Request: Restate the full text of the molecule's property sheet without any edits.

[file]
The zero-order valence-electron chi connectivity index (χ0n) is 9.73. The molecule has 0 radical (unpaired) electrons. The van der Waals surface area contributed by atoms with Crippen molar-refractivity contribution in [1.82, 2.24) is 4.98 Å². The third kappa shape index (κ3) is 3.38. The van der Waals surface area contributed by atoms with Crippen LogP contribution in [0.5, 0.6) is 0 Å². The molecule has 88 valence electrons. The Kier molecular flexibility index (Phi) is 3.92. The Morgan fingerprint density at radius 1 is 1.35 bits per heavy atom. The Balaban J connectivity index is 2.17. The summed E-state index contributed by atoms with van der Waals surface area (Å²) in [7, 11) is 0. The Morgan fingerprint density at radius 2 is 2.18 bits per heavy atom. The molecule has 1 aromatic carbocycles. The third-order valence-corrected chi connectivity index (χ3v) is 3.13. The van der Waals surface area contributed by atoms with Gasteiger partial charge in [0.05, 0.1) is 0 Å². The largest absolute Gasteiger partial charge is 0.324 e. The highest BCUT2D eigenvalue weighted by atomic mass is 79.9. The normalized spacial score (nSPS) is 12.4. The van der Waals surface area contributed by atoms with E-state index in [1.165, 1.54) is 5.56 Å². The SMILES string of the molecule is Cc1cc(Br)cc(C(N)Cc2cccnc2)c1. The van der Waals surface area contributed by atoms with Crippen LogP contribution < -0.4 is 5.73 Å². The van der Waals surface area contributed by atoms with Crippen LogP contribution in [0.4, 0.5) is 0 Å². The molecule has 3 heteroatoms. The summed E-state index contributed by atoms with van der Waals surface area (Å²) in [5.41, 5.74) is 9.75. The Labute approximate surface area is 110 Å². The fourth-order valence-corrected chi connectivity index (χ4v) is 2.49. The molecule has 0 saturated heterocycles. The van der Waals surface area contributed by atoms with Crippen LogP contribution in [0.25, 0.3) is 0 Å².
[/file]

The zero-order valence-electron chi connectivity index (χ0n) is 9.73. The molecule has 0 radical (unpaired) electrons. The van der Waals surface area contributed by atoms with Crippen molar-refractivity contribution in [1.82, 2.24) is 4.98 Å². The third kappa shape index (κ3) is 3.38. The van der Waals surface area contributed by atoms with Crippen LogP contribution in [0.5, 0.6) is 0 Å². The molecule has 88 valence electrons. The Kier molecular flexibility index (Phi) is 3.92. The Morgan fingerprint density at radius 1 is 1.35 bits per heavy atom. The Balaban J connectivity index is 2.17. The summed E-state index contributed by atoms with van der Waals surface area (Å²) in [7, 11) is 0. The Morgan fingerprint density at radius 2 is 2.18 bits per heavy atom. The molecule has 1 aromatic carbocycles. The third-order valence-corrected chi connectivity index (χ3v) is 3.13. The van der Waals surface area contributed by atoms with Gasteiger partial charge in [0.05, 0.1) is 0 Å². The largest absolute Gasteiger partial charge is 0.324 e. The highest BCUT2D eigenvalue weighted by atomic mass is 79.9. The normalized spacial score (nSPS) is 12.4. The van der Waals surface area contributed by atoms with E-state index in [1.165, 1.54) is 5.56 Å². The SMILES string of the molecule is Cc1cc(Br)cc(C(N)Cc2cccnc2)c1. The van der Waals surface area contributed by atoms with Crippen LogP contribution < -0.4 is 5.73 Å². The van der Waals surface area contributed by atoms with Crippen LogP contribution in [0.4, 0.5) is 0 Å². The molecule has 3 heteroatoms. The summed E-state index contributed by atoms with van der Waals surface area (Å²) in [5.41, 5.74) is 9.75. The Labute approximate surface area is 110 Å². The fourth-order valence-corrected chi connectivity index (χ4v) is 2.49. The molecule has 0 saturated heterocycles. The van der Waals surface area contributed by atoms with Crippen LogP contribution in [0.25, 0.3) is 0 Å².